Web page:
For my brother’s wedding, about a week ago, my sister wanted to do a slideshow for them. She’s done this before and she’s known for spending lots of time making very nice, emotional slideshows with carefully chosen pictures and music. Previously, she would count in her head while manually switch the slides with a traditional projector. (We have a lot of great family photos that are only on slides.) Anyway, she figured she’d use computers this time around and my assistance was “enlisted.” I kept thinking, “If only I had a Mac, I’m sure this would be easy….” But it turns out there’s a reasonable command-line program available on Linux that is just a little cumbersome (mostly because it’s command-line tool for something that really needs to be visual) – but works quite well: dvd-slideshow. I’m going to go over what I did, mention some quirks and how to work around them.
First, install dvd-slideshow (a set of command-line tools).
sudo aptitude install dvd-slideshow
You may want to get the latest version from the webpage and manually install that.
Update: While writing this, I have since discovered “slcreator” which looks like it would fill in the glaringly absent graphical component of dvd-slideshow. Though it hasn’t been updated for quite a long time…. it’s definitely worth investigating before going through the manual process yourself.
Step 1: Organize your digitized photos within a directory
Since my sister was the creative force behind this, she needed to see the photos as she was deciding on the order. Nautilus thumbnails were good enough, so I simply showed her how to rename files and made suggestions for organizing them by name (like naming a photo “12a.jpg” if you want the photo to be in between “12.jpg” and “13.jpg”). This worked in Nautilus, but in the next step, the ordering would be changed to 12a.jpg, 12.jpg, 13.jpg – which is probably a bug in dir2slideshow. (You could work around this by always using a single letter after the number.)
Step 2: Generate input file from images directory and customize
dir2slideshow -o output_directory -t seconds_per_picture -c crossfade_seconds images_directory
This will output a text file in the output_directory that contains all the images in the images_directory with specified transition and duration times. The order of the pictures should be how it is listed by name in your file browser, minus the bug I mentioned earlier. You can manually edit this file and then pass it to
My sister had arranged photos in multiple directories, each consisting of a theme (childhood, Halloween, travel, etc) and a specific song to go with it. So I just generated multiple input files with appropriate names, worked on individual sections, and eventually copied them all into a master input file keeping the desired order.
Adding Music and Silence:
Another bug I encountered was getting music to fade out at the correct time. In the input file, the format for adding music is this:
audiofile:track:effect1:effect1_params:effect2:effect2_params . So I had
my_sad_song.mp3:1:fadein:0:fadeout:5 saying I wanted it to spend 5 seconds fading out. Additionally, I wanted about 10 seconds of silence at the very end. Your are supposedly able to specify
silence:duration_in_seconds but at the end of the slideshow, it wasn’t forcing the song to fade out in time to include that amount of silence – it seemed to be ignoring it at the end if there was no more photos. I got around this by creating a small file of silence, silence.wav, and using that instead of the built-in silence option.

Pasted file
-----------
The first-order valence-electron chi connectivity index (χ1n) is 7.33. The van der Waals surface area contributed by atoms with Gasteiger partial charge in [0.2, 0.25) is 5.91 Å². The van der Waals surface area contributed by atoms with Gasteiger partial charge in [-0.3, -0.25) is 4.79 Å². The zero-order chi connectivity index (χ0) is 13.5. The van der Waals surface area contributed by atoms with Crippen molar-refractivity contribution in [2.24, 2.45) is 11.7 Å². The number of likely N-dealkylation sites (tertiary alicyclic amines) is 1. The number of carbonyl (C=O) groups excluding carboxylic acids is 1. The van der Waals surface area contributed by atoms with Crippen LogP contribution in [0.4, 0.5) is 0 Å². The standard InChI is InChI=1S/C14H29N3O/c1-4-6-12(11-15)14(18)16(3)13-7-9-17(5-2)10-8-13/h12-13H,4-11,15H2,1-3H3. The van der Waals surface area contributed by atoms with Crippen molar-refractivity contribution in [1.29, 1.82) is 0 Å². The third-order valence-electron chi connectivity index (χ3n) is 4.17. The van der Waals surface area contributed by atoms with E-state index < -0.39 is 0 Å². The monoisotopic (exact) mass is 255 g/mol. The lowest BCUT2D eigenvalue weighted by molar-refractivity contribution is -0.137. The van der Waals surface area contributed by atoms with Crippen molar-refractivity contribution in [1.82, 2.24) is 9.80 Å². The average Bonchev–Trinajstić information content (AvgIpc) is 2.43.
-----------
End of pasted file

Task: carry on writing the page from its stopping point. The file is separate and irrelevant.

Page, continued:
Nice looking fonts
Another quirk I encountered was terrible looking fonts with the built-in
title:duration:thought_provoking_title. I didn’t want to spend too long looking at the cause of this, so I just created some title images in the Gimp.
Step 3: Generate the Slideshow
dvd-slideshow -mp2 -nomenu -o tmp/working -f tmp/ALL.txt
mp2 option is required to avoid an error message and has worked on all DVD players I’ve heard of, so far. The
nomenu option is for creating a DVD with no menu – I just wanted it to start playing the slideshow when the disc is inserted into the player. The
o option specifies the output directory and the
f option specifies the input file created earlier. Once this finishes (it might take a while) you should have a DVD .vob (MPEG2) file and an xml file in the output directory.
I like to see how the final product will look, so I chose not to use the
L (low quality) option for debugging. Instead, I created a smaller input file with specifically what I wanted to test. When I was happy with the test, I copied the changes into my master input file.
Step 4: Create the DVD Filesystem
dvd-menu -f tmp/working/ALL.xml -nomenu -mp2 -o tmp/working-dvd
This will output a folder
dvd_fs in the output folder (
AUDIO_TS directories with the required files for a proper DVD.
This is where you optionally add more files to the DVD. For me, I added two folders,
Music containing the music used in the slideshow and
Photos containing the photos used in the slideshow. A good idea would also be to add the source file and commands used to create the DVD and then you are distributing the source. 😉
Step 5: Make an ISO to burn
mkisofs -dvd-video -udf -o ~/Desktop/slideshow.iso tmp/working-dvd/dvd_fs
This creates an ISO called
slideshow.iso on the desktop.
Step 6: Burn the ISO
There’s many ways to burn an ISO, but just use Nautilus: right click on the icon on your desktop and select Write to Disc…. That’s it! Test it out in your DVD player.
Lots more info about specific commands and useful examples can be found at the dvd-slideshow’s documentation page.